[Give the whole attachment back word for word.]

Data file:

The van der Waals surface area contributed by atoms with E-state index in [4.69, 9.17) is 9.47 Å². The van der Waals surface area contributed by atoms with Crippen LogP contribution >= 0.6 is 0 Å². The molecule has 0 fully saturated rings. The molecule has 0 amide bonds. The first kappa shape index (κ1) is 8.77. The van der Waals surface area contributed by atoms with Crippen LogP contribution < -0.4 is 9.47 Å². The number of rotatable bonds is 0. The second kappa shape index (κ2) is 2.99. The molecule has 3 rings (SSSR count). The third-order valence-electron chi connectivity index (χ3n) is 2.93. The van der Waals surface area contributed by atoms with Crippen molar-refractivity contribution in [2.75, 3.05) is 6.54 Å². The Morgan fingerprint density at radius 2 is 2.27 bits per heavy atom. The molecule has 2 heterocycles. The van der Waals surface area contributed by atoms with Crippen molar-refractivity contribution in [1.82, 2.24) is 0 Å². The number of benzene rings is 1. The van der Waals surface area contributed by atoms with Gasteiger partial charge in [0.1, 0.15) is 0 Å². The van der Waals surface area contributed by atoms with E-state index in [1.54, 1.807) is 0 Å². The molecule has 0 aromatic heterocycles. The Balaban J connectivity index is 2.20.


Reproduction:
The van der Waals surface area contributed by atoms with E-state index in [4.69, 9.17) is 9.47 Å². The van der Waals surface area contributed by atoms with Crippen LogP contribution >= 0.6 is 0 Å². The molecule has 0 fully saturated rings. The molecule has 0 amide bonds. The first kappa shape index (κ1) is 8.77. The van der Waals surface area contributed by atoms with Crippen LogP contribution < -0.4 is 9.47 Å². The number of rotatable bonds is 0. The second kappa shape index (κ2) is 2.99. The molecule has 3 rings (SSSR count). The third-order valence-electron chi connectivity index (χ3n) is 2.93. The van der Waals surface area contributed by atoms with Crippen molar-refractivity contribution in [2.75, 3.05) is 6.54 Å². The Morgan fingerprint density at radius 2 is 2.27 bits per heavy atom. The molecule has 2 heterocycles. The van der Waals surface area contributed by atoms with Crippen molar-refractivity contribution in [1.82, 2.24) is 0 Å². The number of benzene rings is 1. The van der Waals surface area contributed by atoms with Gasteiger partial charge in [0.1, 0.15) is 0 Å². The van der Waals surface area contributed by atoms with E-state index in [1.54, 1.807) is 0 Å². The molecule has 0 aromatic heterocycles. The Balaban J connectivity index is 2.20.